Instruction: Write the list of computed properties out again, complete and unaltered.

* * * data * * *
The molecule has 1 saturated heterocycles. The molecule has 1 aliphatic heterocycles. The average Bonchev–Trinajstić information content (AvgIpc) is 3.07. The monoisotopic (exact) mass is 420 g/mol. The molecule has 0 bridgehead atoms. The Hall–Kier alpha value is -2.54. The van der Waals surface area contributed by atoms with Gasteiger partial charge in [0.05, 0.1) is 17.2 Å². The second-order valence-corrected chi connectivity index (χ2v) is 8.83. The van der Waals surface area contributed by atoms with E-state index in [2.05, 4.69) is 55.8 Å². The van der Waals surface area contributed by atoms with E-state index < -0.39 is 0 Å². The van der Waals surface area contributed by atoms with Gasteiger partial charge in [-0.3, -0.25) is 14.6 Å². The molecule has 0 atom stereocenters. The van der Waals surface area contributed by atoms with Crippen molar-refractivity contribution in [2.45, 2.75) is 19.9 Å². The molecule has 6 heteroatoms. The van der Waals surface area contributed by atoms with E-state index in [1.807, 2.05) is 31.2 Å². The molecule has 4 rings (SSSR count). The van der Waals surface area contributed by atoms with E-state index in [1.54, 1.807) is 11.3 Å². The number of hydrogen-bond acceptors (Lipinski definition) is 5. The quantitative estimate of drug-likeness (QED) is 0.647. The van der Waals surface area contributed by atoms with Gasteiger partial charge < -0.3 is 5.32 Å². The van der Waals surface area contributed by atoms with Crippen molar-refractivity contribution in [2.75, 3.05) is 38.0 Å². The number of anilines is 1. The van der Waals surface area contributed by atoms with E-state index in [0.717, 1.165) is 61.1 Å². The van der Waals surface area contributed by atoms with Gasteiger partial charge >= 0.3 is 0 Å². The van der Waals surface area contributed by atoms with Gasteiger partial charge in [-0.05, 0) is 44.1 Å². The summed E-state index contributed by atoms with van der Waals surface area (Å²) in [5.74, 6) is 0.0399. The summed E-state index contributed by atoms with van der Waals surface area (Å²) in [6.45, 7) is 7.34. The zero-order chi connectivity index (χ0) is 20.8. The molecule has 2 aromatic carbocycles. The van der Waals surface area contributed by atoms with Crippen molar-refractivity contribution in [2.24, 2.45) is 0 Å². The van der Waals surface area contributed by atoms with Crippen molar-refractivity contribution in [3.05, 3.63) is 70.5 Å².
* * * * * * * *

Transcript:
The molecule has 1 saturated heterocycles. The molecule has 1 aliphatic heterocycles. The average Bonchev–Trinajstić information content (AvgIpc) is 3.07. The monoisotopic (exact) mass is 420 g/mol. The molecule has 0 bridgehead atoms. The Hall–Kier alpha value is -2.54. The van der Waals surface area contributed by atoms with Gasteiger partial charge in [0.05, 0.1) is 17.2 Å². The second-order valence-corrected chi connectivity index (χ2v) is 8.83. The van der Waals surface area contributed by atoms with E-state index in [2.05, 4.69) is 55.8 Å². The van der Waals surface area contributed by atoms with E-state index < -0.39 is 0 Å². The van der Waals surface area contributed by atoms with Gasteiger partial charge in [-0.3, -0.25) is 14.6 Å². The molecule has 0 atom stereocenters. The van der Waals surface area contributed by atoms with Crippen molar-refractivity contribution in [2.45, 2.75) is 19.9 Å². The molecule has 6 heteroatoms. The van der Waals surface area contributed by atoms with E-state index in [1.807, 2.05) is 31.2 Å². The molecule has 4 rings (SSSR count). The van der Waals surface area contributed by atoms with E-state index in [1.54, 1.807) is 11.3 Å². The number of hydrogen-bond acceptors (Lipinski definition) is 5. The quantitative estimate of drug-likeness (QED) is 0.647. The van der Waals surface area contributed by atoms with Gasteiger partial charge < -0.3 is 5.32 Å². The van der Waals surface area contributed by atoms with Crippen molar-refractivity contribution in [2.75, 3.05) is 38.0 Å². The number of anilines is 1. The van der Waals surface area contributed by atoms with E-state index in [0.717, 1.165) is 61.1 Å². The van der Waals surface area contributed by atoms with Gasteiger partial charge >= 0.3 is 0 Å². The van der Waals surface area contributed by atoms with Gasteiger partial charge in [-0.05, 0) is 44.1 Å². The summed E-state index contributed by atoms with van der Waals surface area (Å²) in [5.74, 6) is 0.0399. The summed E-state index contributed by atoms with van der Waals surface area (Å²) in [6.45, 7) is 7.34. The zero-order chi connectivity index (χ0) is 20.8. The molecule has 2 aromatic carbocycles. The van der Waals surface area contributed by atoms with Crippen molar-refractivity contribution in [2.24, 2.45) is 0 Å². The van der Waals surface area contributed by atoms with Crippen molar-refractivity contribution in [3.05, 3.63) is 70.5 Å².